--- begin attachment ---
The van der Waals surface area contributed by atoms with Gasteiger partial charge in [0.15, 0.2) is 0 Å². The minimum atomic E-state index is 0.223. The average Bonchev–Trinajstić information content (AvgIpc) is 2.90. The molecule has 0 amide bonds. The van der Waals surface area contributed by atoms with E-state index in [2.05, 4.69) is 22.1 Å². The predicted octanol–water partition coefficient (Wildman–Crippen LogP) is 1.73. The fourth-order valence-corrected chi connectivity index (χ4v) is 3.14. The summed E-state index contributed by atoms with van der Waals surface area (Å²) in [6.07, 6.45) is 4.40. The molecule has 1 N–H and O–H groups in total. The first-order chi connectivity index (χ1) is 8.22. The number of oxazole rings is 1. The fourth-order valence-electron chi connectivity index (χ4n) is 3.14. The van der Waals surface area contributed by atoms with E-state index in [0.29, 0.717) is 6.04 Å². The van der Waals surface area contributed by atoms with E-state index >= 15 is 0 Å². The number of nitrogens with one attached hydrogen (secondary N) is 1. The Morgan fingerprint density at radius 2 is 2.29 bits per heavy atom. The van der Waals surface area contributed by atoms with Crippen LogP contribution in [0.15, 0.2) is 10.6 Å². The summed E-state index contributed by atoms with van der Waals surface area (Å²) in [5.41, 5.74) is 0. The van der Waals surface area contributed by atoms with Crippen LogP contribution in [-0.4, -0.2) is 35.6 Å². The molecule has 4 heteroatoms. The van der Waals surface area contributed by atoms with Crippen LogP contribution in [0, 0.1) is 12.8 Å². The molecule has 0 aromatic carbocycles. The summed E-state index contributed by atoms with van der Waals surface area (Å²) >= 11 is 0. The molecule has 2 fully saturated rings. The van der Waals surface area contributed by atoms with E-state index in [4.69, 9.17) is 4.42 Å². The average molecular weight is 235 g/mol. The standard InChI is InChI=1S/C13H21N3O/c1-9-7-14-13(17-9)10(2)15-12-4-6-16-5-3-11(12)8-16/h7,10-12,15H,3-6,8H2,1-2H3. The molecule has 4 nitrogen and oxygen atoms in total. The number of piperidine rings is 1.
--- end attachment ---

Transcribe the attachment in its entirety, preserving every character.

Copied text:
The van der Waals surface area contributed by atoms with Gasteiger partial charge in [0.15, 0.2) is 0 Å². The minimum atomic E-state index is 0.223. The average Bonchev–Trinajstić information content (AvgIpc) is 2.90. The molecule has 0 amide bonds. The van der Waals surface area contributed by atoms with E-state index in [2.05, 4.69) is 22.1 Å². The predicted octanol–water partition coefficient (Wildman–Crippen LogP) is 1.73. The fourth-order valence-corrected chi connectivity index (χ4v) is 3.14. The summed E-state index contributed by atoms with van der Waals surface area (Å²) in [6.07, 6.45) is 4.40. The molecule has 1 N–H and O–H groups in total. The first-order chi connectivity index (χ1) is 8.22. The number of oxazole rings is 1. The fourth-order valence-electron chi connectivity index (χ4n) is 3.14. The van der Waals surface area contributed by atoms with E-state index in [0.29, 0.717) is 6.04 Å². The van der Waals surface area contributed by atoms with E-state index >= 15 is 0 Å². The number of nitrogens with one attached hydrogen (secondary N) is 1. The Morgan fingerprint density at radius 2 is 2.29 bits per heavy atom. The van der Waals surface area contributed by atoms with Crippen LogP contribution in [0.15, 0.2) is 10.6 Å². The summed E-state index contributed by atoms with van der Waals surface area (Å²) in [5.41, 5.74) is 0. The van der Waals surface area contributed by atoms with Crippen LogP contribution in [-0.4, -0.2) is 35.6 Å². The molecule has 4 heteroatoms. The van der Waals surface area contributed by atoms with Crippen LogP contribution in [0, 0.1) is 12.8 Å². The molecule has 0 aromatic carbocycles. The summed E-state index contributed by atoms with van der Waals surface area (Å²) >= 11 is 0. The molecule has 2 fully saturated rings. The van der Waals surface area contributed by atoms with E-state index in [4.69, 9.17) is 4.42 Å². The average molecular weight is 235 g/mol. The standard InChI is InChI=1S/C13H21N3O/c1-9-7-14-13(17-9)10(2)15-12-4-6-16-5-3-11(12)8-16/h7,10-12,15H,3-6,8H2,1-2H3. The molecule has 4 nitrogen and oxygen atoms in total. The number of piperidine rings is 1.